Justin Delgado is husband to Kacie Doyle-Delgado, diagnosed at age 11. After more than a decade together, he considers himself to be an expert carb counter and Dexcom inserter. He graduated with his Master of Science in Finance from the University of Utah in 2013 and has been working in commercial banking since then. He attended his first Friends for Life conference in 2015 and is looking forward to volunteering with the teens.
March 10, 2009
Meal Planning, Food and Diet
Question from Ireland:
With regard to food choices for a child with type 1, I have a few concerns. I try to eat as healthily as possible and try to get my daughter to follow a similar diet. Try as I might, she will not really eat vegetables and I am concerned about the amount of nutrients she consumes. I know that five portions of fruit and vegetables are the minimum recommended intake. To make up for the lack of vegetables, I give her a lot of fruit, but this has a bad effect on her blood sugars. She loves bananas and pears especially, but will eat almost any fruit. I feel terrible refusing her fruit when she asks for it, especially because, before diabetes, she had free run of the fruit bowl. She is only six and assumes that because I always told her that fruit is good for her, she should be allowed it at any time. Can you recommend which types of fruit I can give her that will not cause such a big rise in blood sugars? I do give her fruit with her three meals and allow insulin for it, but she always wants it as a snack between meals and this inevitability causes a consequent high blood sugar. She is on Lantus at night and NovoRapid with meals. It seems ridiculous to battle her daily over fruit. Can you recommend an alternative?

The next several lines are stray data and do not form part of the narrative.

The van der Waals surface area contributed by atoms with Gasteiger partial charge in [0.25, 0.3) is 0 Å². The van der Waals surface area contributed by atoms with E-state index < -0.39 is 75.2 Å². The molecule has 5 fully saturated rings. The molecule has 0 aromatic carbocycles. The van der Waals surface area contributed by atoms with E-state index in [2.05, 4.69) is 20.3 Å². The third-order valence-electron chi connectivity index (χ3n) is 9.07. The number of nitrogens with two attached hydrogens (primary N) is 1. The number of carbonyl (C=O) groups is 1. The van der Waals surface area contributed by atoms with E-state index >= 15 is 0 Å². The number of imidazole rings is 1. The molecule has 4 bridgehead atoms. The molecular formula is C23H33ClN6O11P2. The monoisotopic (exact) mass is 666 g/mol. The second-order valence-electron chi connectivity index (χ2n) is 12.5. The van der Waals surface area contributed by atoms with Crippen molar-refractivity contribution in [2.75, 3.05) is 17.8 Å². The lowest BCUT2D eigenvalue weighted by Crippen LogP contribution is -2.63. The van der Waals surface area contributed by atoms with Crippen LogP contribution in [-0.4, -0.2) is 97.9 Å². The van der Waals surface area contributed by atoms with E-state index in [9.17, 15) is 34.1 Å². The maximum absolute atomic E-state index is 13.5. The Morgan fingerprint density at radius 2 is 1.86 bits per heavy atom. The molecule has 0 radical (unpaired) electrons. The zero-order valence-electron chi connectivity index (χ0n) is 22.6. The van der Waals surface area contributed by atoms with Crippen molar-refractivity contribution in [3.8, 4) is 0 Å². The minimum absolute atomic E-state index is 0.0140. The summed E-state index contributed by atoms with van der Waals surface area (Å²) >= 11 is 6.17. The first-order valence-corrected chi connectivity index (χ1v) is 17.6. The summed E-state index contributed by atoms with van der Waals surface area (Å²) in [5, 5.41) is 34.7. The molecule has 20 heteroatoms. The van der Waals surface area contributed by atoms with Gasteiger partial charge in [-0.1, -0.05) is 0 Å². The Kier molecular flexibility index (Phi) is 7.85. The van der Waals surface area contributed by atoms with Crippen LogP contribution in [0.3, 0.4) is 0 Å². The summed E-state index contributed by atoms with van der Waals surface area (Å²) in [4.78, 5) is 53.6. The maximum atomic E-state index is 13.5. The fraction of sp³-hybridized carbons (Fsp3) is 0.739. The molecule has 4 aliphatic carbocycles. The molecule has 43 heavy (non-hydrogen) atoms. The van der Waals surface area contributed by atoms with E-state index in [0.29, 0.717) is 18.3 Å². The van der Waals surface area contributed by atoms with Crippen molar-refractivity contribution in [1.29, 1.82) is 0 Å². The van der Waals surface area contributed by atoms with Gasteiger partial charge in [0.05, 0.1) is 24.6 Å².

You’re doing a good thing by working fruits into your daughter’s meal plan. What I would recommend is limiting the portion sizes that you give her at any meal or snack and make sure to combine a healthy source of protein and or fat with the fruit. Try adding some peanut butter with a banana to try adding some low fat cheese with grapes or strawberries. This combination of carbohydrate and protein will tend to slow down the rise in post meal blood sugars and might fill her up a little easier so that she will not overconsume the carbohydrates in fruit.
Keep up the good work with meal planning and working both fresh fruits and vegetables into your daughter’s meal planning.
[Editor’s comment: You might also want to discuss with your diabetes team whether or not you should give your daughter NovoRapid when she consumes fruit for her snack.